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New clean-air rules for trucks set off battle between enviros, industry

As the nation focuses on greenhouse gas regulations set into motion by landmark legislation in 2006, state regulators are set to pass a less-publicized, wide-reaching rule on emissions from diesel busses and trucks that business groups say could cost billions of dollars to implement.

Environmentalists hailed the state Air Resources Board after its staff released a draft of the new regulations earlier this year–the first such rules in the nation.

But following a public hearing last Friday, the regulations were modified in the wake of howls of protest from business groups–a move that immediately kindled environmentalists' suspicions.

As drafted, the rule would have required on-road diesel fleets to meet 2007 emission standards by 2010, either through the use of new engines or through the use of mechanical traps fitted to the engines. Ultimately, the ARB's overall goal is to cut diesel emissions 85 percent below the 2000 level by 2020.

A critical piece of the draft regulation required some truckers' engines to be replaced twice in nine years in order to comply with the rule, but that language has been eliminated from the draft regulation, the ARB said.

"It did require replacing two engines in a nine-year span, but the ‘two in nine' has been eliminated. There will not be any need to replace an engine twice in nine years. The new draft regulation will have different language," said ARB spokeswoman Karen Cesar.

"We have been concerned that industry pressure would prompt a relaxation of the proposed standards," said the Sierra Club's Bill Magavern, who called the new diesel rules, "the most important clean-air measure that the government of California will take up this year."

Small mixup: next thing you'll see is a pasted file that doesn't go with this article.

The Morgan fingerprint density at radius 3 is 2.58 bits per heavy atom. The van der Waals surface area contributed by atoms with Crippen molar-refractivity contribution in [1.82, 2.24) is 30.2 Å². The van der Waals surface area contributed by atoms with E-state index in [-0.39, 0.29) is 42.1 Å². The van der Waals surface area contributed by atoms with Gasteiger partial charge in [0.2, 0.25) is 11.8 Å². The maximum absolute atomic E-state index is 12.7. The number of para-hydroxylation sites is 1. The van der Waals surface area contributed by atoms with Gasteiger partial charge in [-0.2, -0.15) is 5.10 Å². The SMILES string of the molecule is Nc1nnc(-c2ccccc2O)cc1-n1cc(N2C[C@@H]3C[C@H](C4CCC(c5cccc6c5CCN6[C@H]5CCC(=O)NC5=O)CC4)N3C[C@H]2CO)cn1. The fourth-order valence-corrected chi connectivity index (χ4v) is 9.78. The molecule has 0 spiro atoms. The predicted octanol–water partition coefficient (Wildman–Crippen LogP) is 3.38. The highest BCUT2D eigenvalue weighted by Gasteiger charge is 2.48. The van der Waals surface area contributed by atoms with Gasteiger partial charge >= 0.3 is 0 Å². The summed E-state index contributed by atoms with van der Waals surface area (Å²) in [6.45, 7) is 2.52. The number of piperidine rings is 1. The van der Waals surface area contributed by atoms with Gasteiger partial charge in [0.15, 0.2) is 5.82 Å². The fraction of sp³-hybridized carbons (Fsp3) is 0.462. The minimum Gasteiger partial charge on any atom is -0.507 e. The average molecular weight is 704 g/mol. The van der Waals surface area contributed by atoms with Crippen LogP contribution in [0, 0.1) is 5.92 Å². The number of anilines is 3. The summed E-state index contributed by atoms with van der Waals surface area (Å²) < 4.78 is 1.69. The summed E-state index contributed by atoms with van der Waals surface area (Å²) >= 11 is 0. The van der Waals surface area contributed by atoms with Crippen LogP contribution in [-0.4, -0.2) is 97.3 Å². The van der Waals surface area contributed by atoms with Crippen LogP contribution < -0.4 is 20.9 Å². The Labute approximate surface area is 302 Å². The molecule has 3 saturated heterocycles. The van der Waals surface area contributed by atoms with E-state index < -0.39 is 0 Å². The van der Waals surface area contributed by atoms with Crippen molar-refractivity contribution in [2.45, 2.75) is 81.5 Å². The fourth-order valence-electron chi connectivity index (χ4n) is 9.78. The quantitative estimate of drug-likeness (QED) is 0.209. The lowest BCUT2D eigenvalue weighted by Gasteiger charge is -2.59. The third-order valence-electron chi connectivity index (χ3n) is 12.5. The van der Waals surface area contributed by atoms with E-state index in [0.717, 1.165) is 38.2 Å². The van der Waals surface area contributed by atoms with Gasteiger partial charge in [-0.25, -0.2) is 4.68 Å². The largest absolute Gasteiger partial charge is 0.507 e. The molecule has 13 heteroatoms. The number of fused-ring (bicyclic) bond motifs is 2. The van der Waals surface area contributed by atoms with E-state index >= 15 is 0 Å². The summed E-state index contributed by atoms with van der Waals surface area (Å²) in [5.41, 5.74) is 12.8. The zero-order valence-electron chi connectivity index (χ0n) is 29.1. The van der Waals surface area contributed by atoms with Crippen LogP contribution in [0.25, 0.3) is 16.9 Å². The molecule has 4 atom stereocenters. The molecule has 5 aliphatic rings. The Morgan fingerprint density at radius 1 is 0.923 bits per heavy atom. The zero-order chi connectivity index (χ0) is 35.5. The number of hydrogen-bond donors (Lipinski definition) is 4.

The board is scheduled to adopt the regulation in October.

It is unclear just how many trucks would be affected by the new rule.

The ARB says there are more than 1.5 million on-road diesel vehicles that would be affected by the regulation.

Opponents, however, say the impact would be greater. The regulation would pertain not only to the 500,000 or so diesel trucks registered in California, but to the estimated 1.8 million trucks registered outside the state that do business in California, said Julie Sauls, a spokeswoman for the California Trucking Association.

Sauls said she did not know how many trucks on the road would need new engines, or be fitted with particulate-matter traps. But she said the cost of such an upgrade ranges from $15,000 to $30,000 per truck.

State regulators estimate the total impact of the diesel regulations at $4 billion, but critics say the price tag could be twice that, or more. The particulate-matter traps may not be suitable for some vehicles, critics note, requiring those owners to get new engines. New trucks cost about $150,000 each.

The trucking association supported a 2007 bill by Assemblyman Dave Jones, D-Sacramento, that would have required any pre-1994 diesel engine to be taken off the road. But, they say the proposed ARB regulations go too far.

"We're willing to be good stewards and do our part. But at some point you're going to place so much burden on the California companies," Sauls said.